1. No Hassles, No Obstacles — Just EnjoyYou have a long weekend and are ready to get out and enjoy nature. You load up your cooler, pack your bags, grab your gear for fishing or hiking, and head to the campground. That’s right — drive to the campground. No stops to get the trailer, fill it, hitch it, and battle traffic. You pass GO and collect a deserved vacation in your favorite outdoor spot. Nothing to do but enjoy your precious time. For those who are less able, RV Glamping is the perfect way to enjoy a weekend camping. Hoisting heavy hitches is not always easy. Chocking and leveling requires bending and lifting. Lugging electrical cords and sewer hoses requires effort. Some people may not be able to do these things. Glamping is the perfect option for those who need to conserve energy and strength. Everyone should be able to enjoy time in the great outdoors.
2. No ChecklistsAsk any RVer, and they’ll tell you that any mistake they’ve made could have been avoided if they had followed their checklist. I have mine laminated so I can easily use it regardless of rain or forgetting it in the bed of my truck. Checklists are a necessity for RVing unless you are Glamping! Someone else has done all the worry and effort of checking off the setup. The tasks aren’t hard, but why bother? Your water tank is filled. Your batteries are charged. Your hookups are already done. The fridge is cold and waiting for your libations and weekend goodies to be loaded from your cooler. Fresh towels are hung and paper products are already out and ready to use. The bed is made and pillows are fluffed. Safety chocks are in place. The hitch and stabilizers are set and leveled. The only checklist you need is for your personal gear and food. How easy is that?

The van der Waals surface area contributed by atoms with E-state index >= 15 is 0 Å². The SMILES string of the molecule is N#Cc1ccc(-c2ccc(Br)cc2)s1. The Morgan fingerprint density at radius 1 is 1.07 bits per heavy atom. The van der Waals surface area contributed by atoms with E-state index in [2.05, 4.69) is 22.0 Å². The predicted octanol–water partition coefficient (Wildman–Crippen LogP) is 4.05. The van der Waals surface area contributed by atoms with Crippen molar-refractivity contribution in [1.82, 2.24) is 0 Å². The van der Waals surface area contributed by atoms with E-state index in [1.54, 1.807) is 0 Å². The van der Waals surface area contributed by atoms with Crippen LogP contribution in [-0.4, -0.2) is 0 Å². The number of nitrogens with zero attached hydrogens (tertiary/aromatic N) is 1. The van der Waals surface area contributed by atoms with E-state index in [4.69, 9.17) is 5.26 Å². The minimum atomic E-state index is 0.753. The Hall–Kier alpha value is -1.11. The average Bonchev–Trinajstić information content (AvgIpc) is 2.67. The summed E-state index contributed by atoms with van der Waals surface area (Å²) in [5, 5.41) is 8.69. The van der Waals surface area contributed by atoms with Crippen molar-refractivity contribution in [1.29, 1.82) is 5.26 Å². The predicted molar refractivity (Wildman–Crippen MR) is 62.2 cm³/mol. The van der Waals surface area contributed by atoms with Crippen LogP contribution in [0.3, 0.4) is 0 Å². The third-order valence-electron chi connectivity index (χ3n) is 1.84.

3. No Towing Or Backing In RequiredThe most challenging tasks I had to learn as an RVer are towing and backing into my campsite. Hauling a trailer is challenging. First, I had to learn to drive my tow vehicle. Sedans and compact cars don’t pull travel trailers. Switching lanes, getting into and out of a gas station, making wide turns in small towns — all can be hair raising. But the most dreaded feat for many RVers is backing into the campsite. Watch out for low-hanging tree branches. Be careful not to take the turn too sharply and take out the campsite marker (oops — I did that). Get the trailer into perfect alignment so you can back down a longer campsite without turning off the pad. Get close enough to the utility boxes and sewer drain so you can hook up without stretching the cables and hoses. Eventually, you get the hang of all this. But when your RV is delivered for you — these are not your problems.
4. Enjoy Camping By GlampingThere are many reasons that RVing has become popular during the pandemic. But I guarantee you that the number one reason is that people enjoy being in nature and being there comfortably. Anyone can pitch a tent, but why? You can have all the comforts of home — a nice bed, fridge, private bathroom that flushes, electric lights, an awning, and TVs for DVDs, streaming, or cable. Roughing it is over-rated. We like our creature comforts like plugging in or percolating our morning coffee, fixing breakfast on a stove — not a campfire, charging up our phones and laptops, and having cold wine in the fridge for cocktail hour. During the day, you can get as rugged as you like — hiking up that mountain, spotting wildlife in the forest, and kayaking or canoeing on the lake or river. But when it’s time to relax, you’ll do it in style and comfort.